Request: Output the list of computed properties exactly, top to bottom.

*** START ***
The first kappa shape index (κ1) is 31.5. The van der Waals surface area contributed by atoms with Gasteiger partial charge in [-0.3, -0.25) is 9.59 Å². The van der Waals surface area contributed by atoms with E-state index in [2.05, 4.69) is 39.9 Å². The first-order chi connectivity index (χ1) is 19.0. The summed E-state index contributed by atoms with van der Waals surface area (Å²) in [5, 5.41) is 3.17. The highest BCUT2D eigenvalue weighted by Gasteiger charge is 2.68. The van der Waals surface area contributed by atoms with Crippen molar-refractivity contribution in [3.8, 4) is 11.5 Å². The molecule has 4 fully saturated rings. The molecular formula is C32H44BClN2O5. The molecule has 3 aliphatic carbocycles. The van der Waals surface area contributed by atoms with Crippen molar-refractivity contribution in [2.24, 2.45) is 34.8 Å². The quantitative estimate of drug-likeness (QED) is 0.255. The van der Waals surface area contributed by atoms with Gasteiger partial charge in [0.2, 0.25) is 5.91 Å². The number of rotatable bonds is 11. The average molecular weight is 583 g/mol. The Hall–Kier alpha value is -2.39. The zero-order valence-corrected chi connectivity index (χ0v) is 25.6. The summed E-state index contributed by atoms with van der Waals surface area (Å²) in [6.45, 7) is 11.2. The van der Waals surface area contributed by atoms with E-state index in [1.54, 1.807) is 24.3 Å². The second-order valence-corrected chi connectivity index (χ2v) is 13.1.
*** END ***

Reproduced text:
The first kappa shape index (κ1) is 31.5. The van der Waals surface area contributed by atoms with Gasteiger partial charge in [-0.3, -0.25) is 9.59 Å². The van der Waals surface area contributed by atoms with E-state index in [2.05, 4.69) is 39.9 Å². The first-order chi connectivity index (χ1) is 19.0. The summed E-state index contributed by atoms with van der Waals surface area (Å²) in [5, 5.41) is 3.17. The highest BCUT2D eigenvalue weighted by Gasteiger charge is 2.68. The van der Waals surface area contributed by atoms with Crippen molar-refractivity contribution in [3.8, 4) is 11.5 Å². The molecule has 4 fully saturated rings. The molecular formula is C32H44BClN2O5. The molecule has 3 aliphatic carbocycles. The van der Waals surface area contributed by atoms with Crippen molar-refractivity contribution in [2.24, 2.45) is 34.8 Å². The quantitative estimate of drug-likeness (QED) is 0.255. The van der Waals surface area contributed by atoms with Gasteiger partial charge in [0.2, 0.25) is 5.91 Å². The number of rotatable bonds is 11. The average molecular weight is 583 g/mol. The Hall–Kier alpha value is -2.39. The zero-order valence-corrected chi connectivity index (χ0v) is 25.6. The summed E-state index contributed by atoms with van der Waals surface area (Å²) in [6.45, 7) is 11.2. The van der Waals surface area contributed by atoms with E-state index in [1.54, 1.807) is 24.3 Å². The second-order valence-corrected chi connectivity index (χ2v) is 13.1.